Please let us know if you have any questions.
2017 Reserve Letters
The 2017 Reserve Letter Lists are now available and can be viewed on the MEC website. The 2017 Reserve letters become effective with the February 2017 schedule month.
Unlike previous years where trading Reserve Letters were done via Unimatic, this year Flight Attendants wishing to trade their 2017 Reserve Letter will need to do so via the Flying Together website.
Benefits Open Enrollment
With the new Joint Contract changes to our Benefits take place for 2017. You can find an important article from our Benefits Committee on the MEC website.
Also important to note for us based in Narita, if you have an address on file with United outside the United States you will be offered the Traditional PPO plan and Core PPO plan administered by Aetna International.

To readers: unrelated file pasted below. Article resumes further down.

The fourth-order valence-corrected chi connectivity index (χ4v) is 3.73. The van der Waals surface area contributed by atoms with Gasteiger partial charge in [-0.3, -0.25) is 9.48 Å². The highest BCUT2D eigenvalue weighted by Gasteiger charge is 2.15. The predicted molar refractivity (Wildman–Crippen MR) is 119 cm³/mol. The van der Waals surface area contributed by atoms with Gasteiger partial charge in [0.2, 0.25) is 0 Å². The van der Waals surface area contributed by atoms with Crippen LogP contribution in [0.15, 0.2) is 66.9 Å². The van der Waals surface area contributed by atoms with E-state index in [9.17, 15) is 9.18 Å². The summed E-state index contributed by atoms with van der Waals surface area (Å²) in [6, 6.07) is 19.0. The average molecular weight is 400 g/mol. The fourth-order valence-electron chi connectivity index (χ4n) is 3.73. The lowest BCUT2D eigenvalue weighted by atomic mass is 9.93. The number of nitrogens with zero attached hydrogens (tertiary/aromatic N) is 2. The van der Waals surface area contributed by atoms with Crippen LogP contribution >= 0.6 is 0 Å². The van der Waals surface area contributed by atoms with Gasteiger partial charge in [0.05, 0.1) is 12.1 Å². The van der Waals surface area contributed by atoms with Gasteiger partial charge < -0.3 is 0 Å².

If your address on file with United is in the United States, you will be offered all of the same plans offered to Flight Attendants based in the United States and any applicable plan offered in the zip code of the address they have on file with United. The Traditional PPO plan and Core PPO plan will have either Aetna or Blue Cross Blue Shield as an administrator, based on the state of address on file with United.
This is a change from 2016 for pre-merger United Flight Attendants, where all Flight Attendants based in Narita who participated in the Traditional PPO plan, had Aetna International as a plan administrator, regardless of address on file.
Open Enrollment for 2017 will begin on October 10, 2016 and will close on October 28, 2016 for active employees. For Retirees the dates are October 31, 2016 through November 11, 2016.